On vehicles equipped with anti-lock brakes and sealed hub assemblies with an integral ABS sensor or tone ring, the ABS warning light will come on if a wheel-speed sensor is reading erratically or the signal is lost. The ABS system will set a fault code that corresponds to the sensor location (left front, right front, right rear or left rear) and disable the ABS system until the fault is fixed. On these vehicles, the only way to get the ABS light to go out is to replace the hub assembly (unless the problem is outside the unit, a wiring fault or loose connector).
There is no way to disassemble and repair a sealed hub assembly. If the internal ABS sensor has failed, or if the external ABS tone ring on the hub is damaged or badly corroded, the whole unit must be replaced.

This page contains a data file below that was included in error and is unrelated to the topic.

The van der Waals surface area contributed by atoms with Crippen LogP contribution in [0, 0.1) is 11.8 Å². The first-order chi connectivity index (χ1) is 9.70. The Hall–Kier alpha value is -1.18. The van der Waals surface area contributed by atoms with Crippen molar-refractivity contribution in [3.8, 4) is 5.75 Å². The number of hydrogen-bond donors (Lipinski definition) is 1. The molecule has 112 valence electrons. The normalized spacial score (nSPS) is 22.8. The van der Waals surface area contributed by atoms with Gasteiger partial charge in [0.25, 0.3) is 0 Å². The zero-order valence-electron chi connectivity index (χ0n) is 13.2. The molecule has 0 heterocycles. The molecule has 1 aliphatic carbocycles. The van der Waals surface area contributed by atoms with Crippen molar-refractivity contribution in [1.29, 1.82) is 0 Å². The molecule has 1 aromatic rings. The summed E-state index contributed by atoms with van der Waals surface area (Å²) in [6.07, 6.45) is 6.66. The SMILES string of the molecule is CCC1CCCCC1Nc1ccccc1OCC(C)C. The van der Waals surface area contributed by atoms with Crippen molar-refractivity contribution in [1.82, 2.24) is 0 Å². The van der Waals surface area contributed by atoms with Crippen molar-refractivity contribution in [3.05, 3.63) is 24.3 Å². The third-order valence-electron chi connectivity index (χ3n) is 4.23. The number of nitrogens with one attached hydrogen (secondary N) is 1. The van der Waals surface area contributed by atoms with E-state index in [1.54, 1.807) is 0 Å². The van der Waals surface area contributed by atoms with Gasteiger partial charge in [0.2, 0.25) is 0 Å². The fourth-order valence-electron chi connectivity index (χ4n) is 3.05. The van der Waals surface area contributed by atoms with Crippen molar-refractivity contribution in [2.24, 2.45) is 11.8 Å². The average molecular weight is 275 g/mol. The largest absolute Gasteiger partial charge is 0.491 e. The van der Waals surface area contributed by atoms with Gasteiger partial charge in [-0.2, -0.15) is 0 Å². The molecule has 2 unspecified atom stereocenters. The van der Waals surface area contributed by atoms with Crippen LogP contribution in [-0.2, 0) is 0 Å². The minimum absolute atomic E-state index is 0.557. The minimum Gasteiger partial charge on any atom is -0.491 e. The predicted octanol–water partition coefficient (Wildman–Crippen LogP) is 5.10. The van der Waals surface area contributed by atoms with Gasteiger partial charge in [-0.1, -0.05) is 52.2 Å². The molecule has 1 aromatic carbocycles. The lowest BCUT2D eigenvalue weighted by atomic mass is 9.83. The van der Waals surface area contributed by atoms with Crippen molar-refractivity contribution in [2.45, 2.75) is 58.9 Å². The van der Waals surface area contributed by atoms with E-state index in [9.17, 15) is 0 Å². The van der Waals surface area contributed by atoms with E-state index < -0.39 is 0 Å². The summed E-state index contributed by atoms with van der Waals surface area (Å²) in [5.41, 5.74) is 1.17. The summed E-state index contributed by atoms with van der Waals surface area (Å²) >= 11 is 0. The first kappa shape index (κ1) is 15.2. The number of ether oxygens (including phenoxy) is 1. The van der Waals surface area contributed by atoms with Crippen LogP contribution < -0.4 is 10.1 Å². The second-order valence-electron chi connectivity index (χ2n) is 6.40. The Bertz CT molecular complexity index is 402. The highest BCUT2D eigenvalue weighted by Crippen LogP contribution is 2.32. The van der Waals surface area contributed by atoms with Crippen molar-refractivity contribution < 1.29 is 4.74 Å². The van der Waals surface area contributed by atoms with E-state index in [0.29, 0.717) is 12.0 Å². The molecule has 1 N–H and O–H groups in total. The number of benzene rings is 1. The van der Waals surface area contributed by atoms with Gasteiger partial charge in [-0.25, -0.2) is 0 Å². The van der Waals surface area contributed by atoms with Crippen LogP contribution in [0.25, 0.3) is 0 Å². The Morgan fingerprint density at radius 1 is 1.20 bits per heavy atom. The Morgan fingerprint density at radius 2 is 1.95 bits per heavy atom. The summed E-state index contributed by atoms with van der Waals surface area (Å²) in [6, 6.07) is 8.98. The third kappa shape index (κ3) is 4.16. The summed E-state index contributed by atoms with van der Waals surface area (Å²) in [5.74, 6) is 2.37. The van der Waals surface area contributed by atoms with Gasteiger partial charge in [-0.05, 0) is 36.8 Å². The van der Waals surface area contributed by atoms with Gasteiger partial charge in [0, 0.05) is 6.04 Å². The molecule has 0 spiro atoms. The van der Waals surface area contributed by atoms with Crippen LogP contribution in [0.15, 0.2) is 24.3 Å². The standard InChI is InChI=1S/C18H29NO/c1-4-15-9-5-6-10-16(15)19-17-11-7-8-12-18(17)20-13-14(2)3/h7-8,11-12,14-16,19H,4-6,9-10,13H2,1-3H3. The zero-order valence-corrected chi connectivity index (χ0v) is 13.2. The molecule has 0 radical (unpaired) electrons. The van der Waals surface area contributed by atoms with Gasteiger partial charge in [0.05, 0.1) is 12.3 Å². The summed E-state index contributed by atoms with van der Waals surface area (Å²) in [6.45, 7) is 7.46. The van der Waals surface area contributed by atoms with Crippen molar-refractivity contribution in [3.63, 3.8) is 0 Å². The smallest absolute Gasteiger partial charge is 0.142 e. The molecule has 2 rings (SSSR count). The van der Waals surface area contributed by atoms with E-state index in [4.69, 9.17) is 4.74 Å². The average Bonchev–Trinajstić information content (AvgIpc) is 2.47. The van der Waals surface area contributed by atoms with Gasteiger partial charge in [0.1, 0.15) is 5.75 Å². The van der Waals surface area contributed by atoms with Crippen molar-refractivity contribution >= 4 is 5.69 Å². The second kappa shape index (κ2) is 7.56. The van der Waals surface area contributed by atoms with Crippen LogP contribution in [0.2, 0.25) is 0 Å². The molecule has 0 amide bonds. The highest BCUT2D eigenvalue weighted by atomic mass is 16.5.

Wheel bearings that are not factory sealed require periodic maintenance. But many are neglected and never receive any maintenance whatsoever, except maybe when the brakes are relined. Even so, the adjustable variety should be cleaned, inspected and greased about every 30,000 miles or according to the vehicle manufacturer recommendations.
In the case of trailer wheel bearings, even more frequent maintenance is required if the bearings have been in water. With a boat trailer, annual cleaning, inspection and regreasing is highly recommended (usually at the end of the season).
When wheel bearings are serviced, the old grease should first be removed and the bearings cleaned and inspected before being repacked with fresh grease. This will remove any contaminants from the hub that may cause problems later on, and eliminate any risk of incompatibility between the old and new grease.
Bearings must be dry before they're repacked with grease. Also, they should not be spin dried with an air gun because doing so may damage them. A lint-free paper towel should be used to dry the bearings as cotton rags can leave behind fibers that may cause trouble later on.